A rather depressing trend that’s developing, if the stats we see in newspapers or on T.V are to be believed, is that more and more children are becoming prey to our apparent ‘celebrity culture’. This week, the weekly newspaper ‘The Week’ published the latest of similar stats that have been appearing everywhere; the highest aspiration for girls aged 7-12 is “fame” and the highest aspiration for boys of the same age is to “make lots of money”.
The blame, predictably, has been placed onto our culture and society. Children raised by a generation of parents who can’t stop watching X Factor or Big Brother or whatever reality T.V rubbish the channels happen to be spewing out that month is not an environment where they are (ironically) much in touch with ‘reality’. They don’t see or associate their daily lives with those who are making the real differences, they just see smiling faces on the ‘idiot box’ their parents can’t turn away from and aspire to be the ones everyone will always watch. This brings me neatly onto my take on the trend. It is my belief that the majority of people these days only see themselves, or want to see themselves, how other people see them. They apply labels to themselves from the eyes of others, for example a friend saying you’re pretty holds more value than looking in the mirror and declaring yourself pretty. Their greatest desire therefore is to have the eyes of the T.V viewing world on them, so they can have what they believe to be the greatest amount of appraisal. This can of course work the other way round. Too often I am disgusted by some of the articles I see on the front of those awful ‘celebrity’ magazines where they are pointed at and openly criticised for weight gain or spots or dealing badly with a break-up. The fickle public can turn away from you even quicker than towards.
We are a generation too insecure for our own perception of ourselves to be positive enough to sustain us mentally and emotionally. This could be why 500 million of us, globally, now have a Facebook account. We want other people to look at us, to look at our pictures, look what we say and to LIKE us, to collect appraisal in the form of wall posts and picture comments. We judge ourselves on our interactions, the people we see and associate with and not always on how we actually feel, what makes us happy. In some cases we can create an exterior persona that we exhibit to feel liked and accepted that goes against who we really are and what we really want.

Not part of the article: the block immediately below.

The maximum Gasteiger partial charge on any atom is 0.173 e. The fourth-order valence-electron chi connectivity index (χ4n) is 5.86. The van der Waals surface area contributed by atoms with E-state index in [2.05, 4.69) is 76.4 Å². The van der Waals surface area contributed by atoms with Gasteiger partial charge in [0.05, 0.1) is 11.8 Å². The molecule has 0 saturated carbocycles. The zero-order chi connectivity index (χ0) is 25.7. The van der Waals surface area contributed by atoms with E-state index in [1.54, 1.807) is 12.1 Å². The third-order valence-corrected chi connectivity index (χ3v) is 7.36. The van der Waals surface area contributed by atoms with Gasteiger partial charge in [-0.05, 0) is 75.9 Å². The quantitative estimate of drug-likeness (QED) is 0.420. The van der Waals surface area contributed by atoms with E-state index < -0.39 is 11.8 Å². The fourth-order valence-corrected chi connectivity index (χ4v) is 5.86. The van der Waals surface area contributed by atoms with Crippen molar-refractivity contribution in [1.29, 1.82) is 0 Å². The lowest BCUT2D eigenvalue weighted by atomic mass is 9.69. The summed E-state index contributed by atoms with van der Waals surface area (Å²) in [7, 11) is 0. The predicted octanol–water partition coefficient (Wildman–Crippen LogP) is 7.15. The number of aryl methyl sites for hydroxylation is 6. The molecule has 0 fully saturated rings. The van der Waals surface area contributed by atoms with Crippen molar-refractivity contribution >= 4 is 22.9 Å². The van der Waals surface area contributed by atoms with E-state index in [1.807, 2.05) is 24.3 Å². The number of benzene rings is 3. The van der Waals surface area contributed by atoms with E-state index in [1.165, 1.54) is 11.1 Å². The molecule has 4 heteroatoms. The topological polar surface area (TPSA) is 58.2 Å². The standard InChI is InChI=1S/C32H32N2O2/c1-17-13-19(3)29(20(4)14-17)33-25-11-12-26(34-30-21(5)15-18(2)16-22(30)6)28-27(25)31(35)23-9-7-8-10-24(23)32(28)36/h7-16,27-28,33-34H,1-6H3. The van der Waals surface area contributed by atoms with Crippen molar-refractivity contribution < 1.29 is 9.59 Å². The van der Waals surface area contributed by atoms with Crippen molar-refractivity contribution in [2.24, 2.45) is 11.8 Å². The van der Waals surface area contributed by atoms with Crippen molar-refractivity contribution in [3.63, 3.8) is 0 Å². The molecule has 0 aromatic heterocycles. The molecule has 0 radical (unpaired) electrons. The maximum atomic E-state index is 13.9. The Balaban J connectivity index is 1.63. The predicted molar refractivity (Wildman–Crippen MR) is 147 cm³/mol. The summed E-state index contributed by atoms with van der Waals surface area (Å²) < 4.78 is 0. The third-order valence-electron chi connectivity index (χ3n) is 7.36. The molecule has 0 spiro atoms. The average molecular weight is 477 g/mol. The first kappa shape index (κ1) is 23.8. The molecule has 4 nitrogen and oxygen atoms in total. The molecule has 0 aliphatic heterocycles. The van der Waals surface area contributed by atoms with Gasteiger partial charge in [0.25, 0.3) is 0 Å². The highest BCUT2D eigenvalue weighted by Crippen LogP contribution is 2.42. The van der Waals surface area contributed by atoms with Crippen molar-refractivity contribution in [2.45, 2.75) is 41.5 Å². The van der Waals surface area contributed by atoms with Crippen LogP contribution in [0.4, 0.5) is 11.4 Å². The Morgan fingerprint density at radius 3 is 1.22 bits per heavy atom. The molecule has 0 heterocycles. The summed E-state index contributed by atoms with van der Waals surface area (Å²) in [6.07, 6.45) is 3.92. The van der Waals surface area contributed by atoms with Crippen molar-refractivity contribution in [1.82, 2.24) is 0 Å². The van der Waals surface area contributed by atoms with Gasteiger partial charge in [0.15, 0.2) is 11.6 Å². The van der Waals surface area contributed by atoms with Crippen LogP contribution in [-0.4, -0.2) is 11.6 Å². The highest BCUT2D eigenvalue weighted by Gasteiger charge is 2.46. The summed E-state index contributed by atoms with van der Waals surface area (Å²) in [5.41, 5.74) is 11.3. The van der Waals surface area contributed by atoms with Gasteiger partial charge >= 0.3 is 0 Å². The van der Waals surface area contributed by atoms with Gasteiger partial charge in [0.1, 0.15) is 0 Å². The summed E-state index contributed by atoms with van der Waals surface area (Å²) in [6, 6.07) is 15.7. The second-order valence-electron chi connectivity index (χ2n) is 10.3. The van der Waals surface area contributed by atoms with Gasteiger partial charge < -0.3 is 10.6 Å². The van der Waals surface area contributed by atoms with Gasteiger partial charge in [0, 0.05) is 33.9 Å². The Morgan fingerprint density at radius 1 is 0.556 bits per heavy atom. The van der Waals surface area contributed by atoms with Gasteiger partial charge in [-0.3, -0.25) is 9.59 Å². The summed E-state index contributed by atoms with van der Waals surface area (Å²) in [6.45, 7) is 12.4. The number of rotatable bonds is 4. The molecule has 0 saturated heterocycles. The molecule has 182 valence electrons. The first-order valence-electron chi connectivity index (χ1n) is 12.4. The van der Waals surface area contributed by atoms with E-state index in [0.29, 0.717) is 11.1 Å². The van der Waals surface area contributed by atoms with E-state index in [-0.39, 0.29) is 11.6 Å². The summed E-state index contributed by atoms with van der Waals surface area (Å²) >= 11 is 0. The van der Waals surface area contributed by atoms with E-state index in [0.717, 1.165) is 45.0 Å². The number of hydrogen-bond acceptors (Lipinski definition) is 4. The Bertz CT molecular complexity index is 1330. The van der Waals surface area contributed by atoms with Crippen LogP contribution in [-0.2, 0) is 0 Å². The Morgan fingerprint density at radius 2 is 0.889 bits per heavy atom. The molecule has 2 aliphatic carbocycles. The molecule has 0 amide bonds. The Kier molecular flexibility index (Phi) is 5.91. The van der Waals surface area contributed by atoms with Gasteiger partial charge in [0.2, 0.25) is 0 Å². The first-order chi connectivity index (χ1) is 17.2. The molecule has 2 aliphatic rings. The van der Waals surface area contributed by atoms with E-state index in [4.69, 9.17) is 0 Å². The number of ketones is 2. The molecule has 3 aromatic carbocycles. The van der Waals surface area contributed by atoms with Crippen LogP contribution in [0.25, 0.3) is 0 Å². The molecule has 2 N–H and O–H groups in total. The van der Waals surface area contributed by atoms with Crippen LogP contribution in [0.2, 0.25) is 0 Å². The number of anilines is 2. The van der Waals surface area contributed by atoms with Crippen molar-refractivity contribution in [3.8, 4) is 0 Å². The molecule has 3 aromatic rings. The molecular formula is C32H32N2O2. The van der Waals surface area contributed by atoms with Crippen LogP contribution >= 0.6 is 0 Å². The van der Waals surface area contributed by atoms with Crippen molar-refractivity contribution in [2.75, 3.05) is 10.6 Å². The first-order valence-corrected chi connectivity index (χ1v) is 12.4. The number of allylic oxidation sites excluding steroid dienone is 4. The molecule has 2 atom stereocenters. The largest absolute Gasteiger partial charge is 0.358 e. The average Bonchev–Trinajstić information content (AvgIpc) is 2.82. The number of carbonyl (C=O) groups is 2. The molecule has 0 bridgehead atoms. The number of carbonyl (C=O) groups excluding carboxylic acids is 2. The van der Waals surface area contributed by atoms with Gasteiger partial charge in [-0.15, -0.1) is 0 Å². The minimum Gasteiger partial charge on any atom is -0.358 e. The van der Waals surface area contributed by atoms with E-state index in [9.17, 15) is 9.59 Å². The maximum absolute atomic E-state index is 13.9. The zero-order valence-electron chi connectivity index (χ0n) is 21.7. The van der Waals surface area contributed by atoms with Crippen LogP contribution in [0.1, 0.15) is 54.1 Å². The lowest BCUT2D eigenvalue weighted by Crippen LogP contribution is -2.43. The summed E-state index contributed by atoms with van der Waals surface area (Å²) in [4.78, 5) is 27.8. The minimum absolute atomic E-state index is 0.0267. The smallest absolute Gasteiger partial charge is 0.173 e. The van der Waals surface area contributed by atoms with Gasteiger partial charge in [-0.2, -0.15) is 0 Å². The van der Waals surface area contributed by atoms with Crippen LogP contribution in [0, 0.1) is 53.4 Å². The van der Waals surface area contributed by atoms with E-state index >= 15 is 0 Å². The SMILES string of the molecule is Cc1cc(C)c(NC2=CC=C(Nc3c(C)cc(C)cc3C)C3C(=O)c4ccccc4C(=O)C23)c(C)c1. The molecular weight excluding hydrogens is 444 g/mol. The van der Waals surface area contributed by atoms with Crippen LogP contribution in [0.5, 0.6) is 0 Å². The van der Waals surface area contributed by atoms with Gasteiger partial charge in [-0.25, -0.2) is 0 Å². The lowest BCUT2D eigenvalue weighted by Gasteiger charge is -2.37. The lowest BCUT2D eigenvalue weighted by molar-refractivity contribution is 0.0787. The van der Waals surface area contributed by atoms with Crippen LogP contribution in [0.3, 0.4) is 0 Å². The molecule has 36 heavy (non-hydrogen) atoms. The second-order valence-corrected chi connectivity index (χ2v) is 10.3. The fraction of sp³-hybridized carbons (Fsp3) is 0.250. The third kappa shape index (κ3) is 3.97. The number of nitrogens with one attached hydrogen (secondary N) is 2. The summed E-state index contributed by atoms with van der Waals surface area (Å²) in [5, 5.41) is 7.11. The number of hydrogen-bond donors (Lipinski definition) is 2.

According to the practise of Cognitive Behavioural Therapy (CBT), used by psychiatrists and counsellors, thought labelling is a “thought error”. It’s a damaging practise that can make you feel low, anxious and can lead to low self esteem and depression. It’s a hard pattern to break. Can we really change the way we feel about ourselves? And in doing so, can our society really reverse itself? Perhaps the young generation will change if we can show them the real value of life, but the problem is where religion used to fill that authority there is no sustained replacement. They’ll have to decide for themselves what they really want from life but as we well know, so few people ever really make that decision that it seems an acutely optimistic ideal.